by: Richard M. Malad, Attorney
For those that thought an easement was just something to allow you to drive through someone’s property or to allow utilities to go through your property, listen up! While an easement can do these things it can also do so much more. The basic definition of an easement is a property right that a landowner extends to another for a limited purpose, which could be just about anything.
One creative use of an easement is the preservation of natural resources and wildlife. If you, or a client, have a piece of land that is loved “as-is” and you want to keep it that way for your kids, grandkids, and the animals who call it home, a conservation easement may be something to consider.
A conservation easement is a recorded land donation to a 501(C) (3) trust that sets out a number of future-use restrictions to protect and conserve natural resources, including native wildlife. Restrictions can be just about anything you don’t want to happen to your property such as subdividing the parcel, creating roads, mining for various minerals, clear-cutting timber,or using the property for commercial purposes. The easement also sets out activities that you want to make sure you, and successor owners, are able to do such as allowing family and friends to use the area for hunting, timbering with an approved timber management plan, cutting firewood for personal use and gathering wild foodstuff.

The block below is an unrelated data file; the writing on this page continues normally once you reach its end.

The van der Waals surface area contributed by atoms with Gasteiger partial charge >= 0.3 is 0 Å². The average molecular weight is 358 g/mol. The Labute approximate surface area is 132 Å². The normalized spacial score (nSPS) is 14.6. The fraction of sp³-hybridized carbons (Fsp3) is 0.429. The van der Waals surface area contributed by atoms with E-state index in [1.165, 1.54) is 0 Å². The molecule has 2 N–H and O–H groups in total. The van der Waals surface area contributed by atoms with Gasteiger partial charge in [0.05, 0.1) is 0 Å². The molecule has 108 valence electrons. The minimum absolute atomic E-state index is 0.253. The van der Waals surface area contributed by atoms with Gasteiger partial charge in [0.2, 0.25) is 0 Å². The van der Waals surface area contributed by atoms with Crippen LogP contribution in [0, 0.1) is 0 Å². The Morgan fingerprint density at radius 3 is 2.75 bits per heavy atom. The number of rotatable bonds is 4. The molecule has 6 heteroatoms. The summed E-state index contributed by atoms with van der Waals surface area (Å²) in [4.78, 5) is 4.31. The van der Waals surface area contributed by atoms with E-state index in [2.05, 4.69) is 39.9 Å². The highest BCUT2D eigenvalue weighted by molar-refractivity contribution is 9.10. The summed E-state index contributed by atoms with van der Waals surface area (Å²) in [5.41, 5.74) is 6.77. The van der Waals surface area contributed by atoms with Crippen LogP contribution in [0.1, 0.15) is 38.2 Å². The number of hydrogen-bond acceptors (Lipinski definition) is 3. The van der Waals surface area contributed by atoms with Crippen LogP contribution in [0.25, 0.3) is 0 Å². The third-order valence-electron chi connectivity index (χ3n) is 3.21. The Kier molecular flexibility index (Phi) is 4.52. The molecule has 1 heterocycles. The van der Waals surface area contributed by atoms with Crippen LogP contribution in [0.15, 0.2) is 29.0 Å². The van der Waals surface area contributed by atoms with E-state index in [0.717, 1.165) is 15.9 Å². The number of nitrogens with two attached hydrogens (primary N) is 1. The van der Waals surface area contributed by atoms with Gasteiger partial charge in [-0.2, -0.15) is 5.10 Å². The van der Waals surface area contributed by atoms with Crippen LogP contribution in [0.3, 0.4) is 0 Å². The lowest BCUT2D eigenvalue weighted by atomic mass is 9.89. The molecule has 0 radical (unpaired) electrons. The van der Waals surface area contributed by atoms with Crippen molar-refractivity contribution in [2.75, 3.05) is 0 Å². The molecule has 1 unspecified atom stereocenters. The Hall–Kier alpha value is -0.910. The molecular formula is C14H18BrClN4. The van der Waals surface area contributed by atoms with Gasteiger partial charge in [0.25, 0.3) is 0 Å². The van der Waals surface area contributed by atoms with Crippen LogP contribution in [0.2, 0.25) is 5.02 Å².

It’s a win-win for those owners who want to keep their land from future changes. The donor may also be entitled to a tax benefit for their charitable contribution, which can be a significant value. The contribution is defined as the difference between the appraised value before the restrictions in the easement and the appraised value after the restrictions.
The Indiana Department of Natural Resources states that Indiana has over 4.7 million acres of forestland of which, 87% is privately owned. In that forestland, there are over 57 species of animals who call that area home. Indiana has many organizations throughout the state that offer landowners and concerned individuals educational resources and opportunities to help preserve our forests and protect our wildlife.
If you are interested in learning more about conservation easements, contact me. I have personally donated a conservation easement and have represented other landowners through the conservation easement process.